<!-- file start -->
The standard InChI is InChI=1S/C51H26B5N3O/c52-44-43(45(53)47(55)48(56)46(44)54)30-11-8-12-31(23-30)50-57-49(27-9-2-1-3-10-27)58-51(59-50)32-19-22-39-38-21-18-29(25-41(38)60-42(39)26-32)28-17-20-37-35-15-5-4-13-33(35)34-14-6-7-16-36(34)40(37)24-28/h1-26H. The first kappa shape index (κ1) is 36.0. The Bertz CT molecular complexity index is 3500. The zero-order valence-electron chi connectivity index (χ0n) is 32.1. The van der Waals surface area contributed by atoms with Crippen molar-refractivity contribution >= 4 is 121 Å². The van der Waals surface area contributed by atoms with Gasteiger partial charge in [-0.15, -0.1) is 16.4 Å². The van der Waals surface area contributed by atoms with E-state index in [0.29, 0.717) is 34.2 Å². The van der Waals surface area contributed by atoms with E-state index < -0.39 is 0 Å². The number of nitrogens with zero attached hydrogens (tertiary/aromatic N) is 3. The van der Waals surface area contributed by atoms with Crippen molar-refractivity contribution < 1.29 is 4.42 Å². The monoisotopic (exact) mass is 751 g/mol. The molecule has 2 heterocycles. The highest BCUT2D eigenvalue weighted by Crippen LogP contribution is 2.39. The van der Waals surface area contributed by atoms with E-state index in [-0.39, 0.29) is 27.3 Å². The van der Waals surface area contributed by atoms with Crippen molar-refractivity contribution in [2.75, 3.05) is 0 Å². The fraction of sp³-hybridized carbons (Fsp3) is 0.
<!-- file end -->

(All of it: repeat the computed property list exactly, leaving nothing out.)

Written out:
The standard InChI is InChI=1S/C51H26B5N3O/c52-44-43(45(53)47(55)48(56)46(44)54)30-11-8-12-31(23-30)50-57-49(27-9-2-1-3-10-27)58-51(59-50)32-19-22-39-38-21-18-29(25-41(38)60-42(39)26-32)28-17-20-37-35-15-5-4-13-33(35)34-14-6-7-16-36(34)40(37)24-28/h1-26H. The first kappa shape index (κ1) is 36.0. The Bertz CT molecular complexity index is 3500. The zero-order valence-electron chi connectivity index (χ0n) is 32.1. The van der Waals surface area contributed by atoms with Crippen molar-refractivity contribution >= 4 is 121 Å². The van der Waals surface area contributed by atoms with Gasteiger partial charge in [-0.15, -0.1) is 16.4 Å². The van der Waals surface area contributed by atoms with E-state index in [0.29, 0.717) is 34.2 Å². The van der Waals surface area contributed by atoms with E-state index < -0.39 is 0 Å². The number of nitrogens with zero attached hydrogens (tertiary/aromatic N) is 3. The van der Waals surface area contributed by atoms with Crippen molar-refractivity contribution < 1.29 is 4.42 Å². The monoisotopic (exact) mass is 751 g/mol. The molecule has 2 heterocycles. The highest BCUT2D eigenvalue weighted by Crippen LogP contribution is 2.39. The van der Waals surface area contributed by atoms with E-state index in [-0.39, 0.29) is 27.3 Å². The van der Waals surface area contributed by atoms with Crippen molar-refractivity contribution in [2.75, 3.05) is 0 Å². The fraction of sp³-hybridized carbons (Fsp3) is 0.